No obligation to obey an illegal order if my memory serves.
Watched it this morning and Wood said the view of FCO and MOD lawyers was that any soldiers who participated were entirely in the clear because Goldsmith had said the invasion was legal.


Wood's view was unequivocal though, in his opinion (and the opinion of the FCO) the invasion was not legal under international law.
Simples. If the various bits of government can't agree on the legality of a particular action why the heck should the populace?
 
#12
Strait_Jacket said:
Ancient_Mariner said:
Wood's view was unequivocal though, in his opinion (and the opinion of the FCO) the invasion was not legal under international law.
Sadly he did not have the courage of his conviction,
unlike his female colleague.
A spate of resignations would have made it difficult for Goldenballs to greenlight Teflon.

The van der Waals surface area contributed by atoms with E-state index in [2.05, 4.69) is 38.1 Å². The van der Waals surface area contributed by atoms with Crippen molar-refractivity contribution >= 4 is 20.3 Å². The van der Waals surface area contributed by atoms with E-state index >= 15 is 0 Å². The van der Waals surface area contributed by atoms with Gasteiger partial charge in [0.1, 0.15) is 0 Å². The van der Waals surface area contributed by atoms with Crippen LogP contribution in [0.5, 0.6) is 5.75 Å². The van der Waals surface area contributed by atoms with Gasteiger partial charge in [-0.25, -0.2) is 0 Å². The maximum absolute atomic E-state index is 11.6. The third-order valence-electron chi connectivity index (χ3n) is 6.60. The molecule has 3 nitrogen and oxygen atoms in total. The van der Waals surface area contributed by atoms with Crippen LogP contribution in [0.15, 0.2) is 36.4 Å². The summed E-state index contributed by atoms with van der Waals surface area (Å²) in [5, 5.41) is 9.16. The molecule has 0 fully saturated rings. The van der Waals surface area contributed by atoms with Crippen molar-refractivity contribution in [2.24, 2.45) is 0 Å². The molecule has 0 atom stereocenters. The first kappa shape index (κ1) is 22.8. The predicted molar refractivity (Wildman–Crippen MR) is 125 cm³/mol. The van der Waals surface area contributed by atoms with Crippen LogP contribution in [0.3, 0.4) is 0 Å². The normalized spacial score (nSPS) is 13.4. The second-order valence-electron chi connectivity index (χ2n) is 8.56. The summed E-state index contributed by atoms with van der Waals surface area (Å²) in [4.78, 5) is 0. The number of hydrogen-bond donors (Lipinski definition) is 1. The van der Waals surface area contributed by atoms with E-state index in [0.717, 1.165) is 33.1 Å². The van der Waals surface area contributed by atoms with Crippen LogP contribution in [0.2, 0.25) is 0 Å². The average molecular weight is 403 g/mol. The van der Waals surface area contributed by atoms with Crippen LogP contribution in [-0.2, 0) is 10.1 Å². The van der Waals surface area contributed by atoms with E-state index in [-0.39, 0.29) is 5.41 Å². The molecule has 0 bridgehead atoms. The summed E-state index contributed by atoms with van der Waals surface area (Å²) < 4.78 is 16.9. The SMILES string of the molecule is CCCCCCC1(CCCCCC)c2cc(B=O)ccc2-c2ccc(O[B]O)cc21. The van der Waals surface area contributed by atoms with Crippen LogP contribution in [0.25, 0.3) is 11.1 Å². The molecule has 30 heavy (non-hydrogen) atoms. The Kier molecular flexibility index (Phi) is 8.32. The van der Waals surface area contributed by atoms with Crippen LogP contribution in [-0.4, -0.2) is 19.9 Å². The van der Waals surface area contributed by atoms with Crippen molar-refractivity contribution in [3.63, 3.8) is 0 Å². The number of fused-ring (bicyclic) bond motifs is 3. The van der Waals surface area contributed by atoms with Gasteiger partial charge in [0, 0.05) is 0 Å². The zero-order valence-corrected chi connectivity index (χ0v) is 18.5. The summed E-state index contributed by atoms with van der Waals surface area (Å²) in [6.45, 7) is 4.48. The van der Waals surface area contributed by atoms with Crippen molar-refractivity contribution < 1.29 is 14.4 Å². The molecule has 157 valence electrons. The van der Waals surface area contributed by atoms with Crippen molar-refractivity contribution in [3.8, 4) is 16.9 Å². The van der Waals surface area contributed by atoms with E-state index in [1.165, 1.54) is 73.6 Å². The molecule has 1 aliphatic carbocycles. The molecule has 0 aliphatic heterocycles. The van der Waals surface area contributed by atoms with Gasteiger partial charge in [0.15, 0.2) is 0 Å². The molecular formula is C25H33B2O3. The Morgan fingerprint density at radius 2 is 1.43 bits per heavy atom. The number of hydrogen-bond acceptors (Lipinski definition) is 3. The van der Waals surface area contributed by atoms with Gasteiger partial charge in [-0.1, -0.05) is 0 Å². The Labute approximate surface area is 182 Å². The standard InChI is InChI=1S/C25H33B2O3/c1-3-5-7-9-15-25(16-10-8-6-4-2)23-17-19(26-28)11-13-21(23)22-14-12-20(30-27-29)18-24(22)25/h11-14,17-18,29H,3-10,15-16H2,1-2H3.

Caught a mention but missed the gist - anybody pick up on "this morning's declassification"?
 
#13
RhodieBKK said:
Telegraph reporting
The invasion of Iraq had no "legal basis in international law",
the senior government lawyer Sir Michael Wood has told the Chilcot inquiry.
Chilcot Inquiry

It looks as tho Straw deserves to be recalled for some further questions.

Chilcot Live Feed
But according to the BBC he said:

Sir Michael said he had always made it clear that it was ultimately up to Lord Goldsmith to advise ministers on whether war was lawful.
 
#14
ashie said:
RhodieBKK said:
Telegraph reporting
The invasion of Iraq had no "legal basis in international law",
the senior government lawyer Sir Michael Wood has told the Chilcot inquiry.
Chilcot Inquiry

It looks as tho Straw deserves to be recalled for some further questions.

Chilcot Live Feed
But according to the BBC he said:

Sir Michael said he had always made it clear that it was ultimately up to Lord Goldsmith to advise ministers on whether war was lawful.

And Goldsmith knew it was illegal under UN treaty to which we were signed up…